- SCOTUS Ignoring Reality in Lochnerian Revival
Even Gorsuch’s “statement of the issue” is fictive, having installed as false premise that the basic controversy concerns enforceability of employee “agreements” with their employer. As a matter of socioeconomic reality and historical fact, no employees voluntarily contract with their employers to relinquish their right to jury trial or class action litigation of disputes with their employer. Such fictive premise is, indeed, a stage construction of our oligarchically-puppeteered Supreme Court in this neo-Lochnerian revival period. Gorsuch’s language and tone, albeit overladen with repetitions, conversationalisms, and “reaches” toward “commoners’ metaphors,” betray yet another Scalia-esque denigration of “the masses,” whose civil rights, in telling decisional prose, are reduced by Gorsuch to a “Section 7 mousehole.”
As Gorsuch would write, “how to begin…” Let’s look at individual component garments of the “emperor’s new clothes” designed by Gorsuch.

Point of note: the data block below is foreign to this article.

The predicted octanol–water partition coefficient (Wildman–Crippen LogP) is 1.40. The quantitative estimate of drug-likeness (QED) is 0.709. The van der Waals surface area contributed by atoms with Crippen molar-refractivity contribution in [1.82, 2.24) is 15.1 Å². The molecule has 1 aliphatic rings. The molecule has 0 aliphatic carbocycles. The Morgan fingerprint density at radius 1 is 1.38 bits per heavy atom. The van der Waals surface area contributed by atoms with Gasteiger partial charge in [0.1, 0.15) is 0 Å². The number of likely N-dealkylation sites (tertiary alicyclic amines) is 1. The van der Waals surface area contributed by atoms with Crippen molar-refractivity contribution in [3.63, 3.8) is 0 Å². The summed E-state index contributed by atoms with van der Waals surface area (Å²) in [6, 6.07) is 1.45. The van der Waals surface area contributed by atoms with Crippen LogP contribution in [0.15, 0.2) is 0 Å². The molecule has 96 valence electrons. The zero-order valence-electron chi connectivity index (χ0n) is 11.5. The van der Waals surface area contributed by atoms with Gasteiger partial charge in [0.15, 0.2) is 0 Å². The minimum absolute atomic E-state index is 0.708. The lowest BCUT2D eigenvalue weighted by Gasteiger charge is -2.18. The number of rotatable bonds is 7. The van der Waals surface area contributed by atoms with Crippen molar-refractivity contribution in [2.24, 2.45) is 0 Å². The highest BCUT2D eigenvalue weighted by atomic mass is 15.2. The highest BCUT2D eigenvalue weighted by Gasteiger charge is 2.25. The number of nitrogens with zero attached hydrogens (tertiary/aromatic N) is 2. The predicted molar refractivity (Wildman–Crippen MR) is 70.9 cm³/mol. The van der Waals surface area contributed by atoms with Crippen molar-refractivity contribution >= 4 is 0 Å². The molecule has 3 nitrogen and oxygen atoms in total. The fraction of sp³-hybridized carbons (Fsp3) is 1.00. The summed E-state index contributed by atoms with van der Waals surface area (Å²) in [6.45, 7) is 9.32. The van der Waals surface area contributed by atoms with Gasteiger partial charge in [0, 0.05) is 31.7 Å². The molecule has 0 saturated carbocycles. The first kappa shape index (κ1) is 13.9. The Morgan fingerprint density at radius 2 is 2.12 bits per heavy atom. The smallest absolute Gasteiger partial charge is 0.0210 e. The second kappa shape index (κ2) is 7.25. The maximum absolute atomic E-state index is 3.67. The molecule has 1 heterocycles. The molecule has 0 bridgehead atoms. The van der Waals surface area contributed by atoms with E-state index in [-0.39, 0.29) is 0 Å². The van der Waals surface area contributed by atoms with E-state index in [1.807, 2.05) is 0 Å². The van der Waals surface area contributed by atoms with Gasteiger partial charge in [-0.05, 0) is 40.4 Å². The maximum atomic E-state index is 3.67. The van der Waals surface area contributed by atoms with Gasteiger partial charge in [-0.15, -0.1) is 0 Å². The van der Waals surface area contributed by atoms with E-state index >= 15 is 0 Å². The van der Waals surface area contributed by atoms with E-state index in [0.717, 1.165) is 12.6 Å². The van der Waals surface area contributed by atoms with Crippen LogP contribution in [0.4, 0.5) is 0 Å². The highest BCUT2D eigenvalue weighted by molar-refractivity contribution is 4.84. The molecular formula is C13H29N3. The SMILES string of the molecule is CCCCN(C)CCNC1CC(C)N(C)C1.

- He draws inferences from Congress’s “failure,” in promulgating the NLRA, as well as the NLRB’s initial failure, to address predispute mandatory employment arbitration agreements, with collective action waivers (“MPEAACAW”)—yet, these did not materialize until several decades after the NLRA came into effect, as the dissent discerns, in response to SCOTUS’s magnification of the FAA.
- As is the “wont” of “wanna be” Scalias, and as though MPEAACAW were standard mercantile contracts between businesses of equal measure (such as contemplated by the FAA), Gorsuch ad nauseum alludes to plaintiff-employees’ “entry” into “agreements” with employers to waive jury trial and collective action rights.
- Statutory Perversions: NLRA and FAA
Thus, Gorsuch pits a severely reductionist view of the NLRA (addressing only the currently moribund traditional unionization) against a distortingly expansionist view of the FAA. While he perverts the FAA to encompass phenomena nonexistent at its time of passage (MPEAACAW), Gorsuch oppositely perverts the NLRA not to apply at all to current manifestations and realities of modern employment relationships.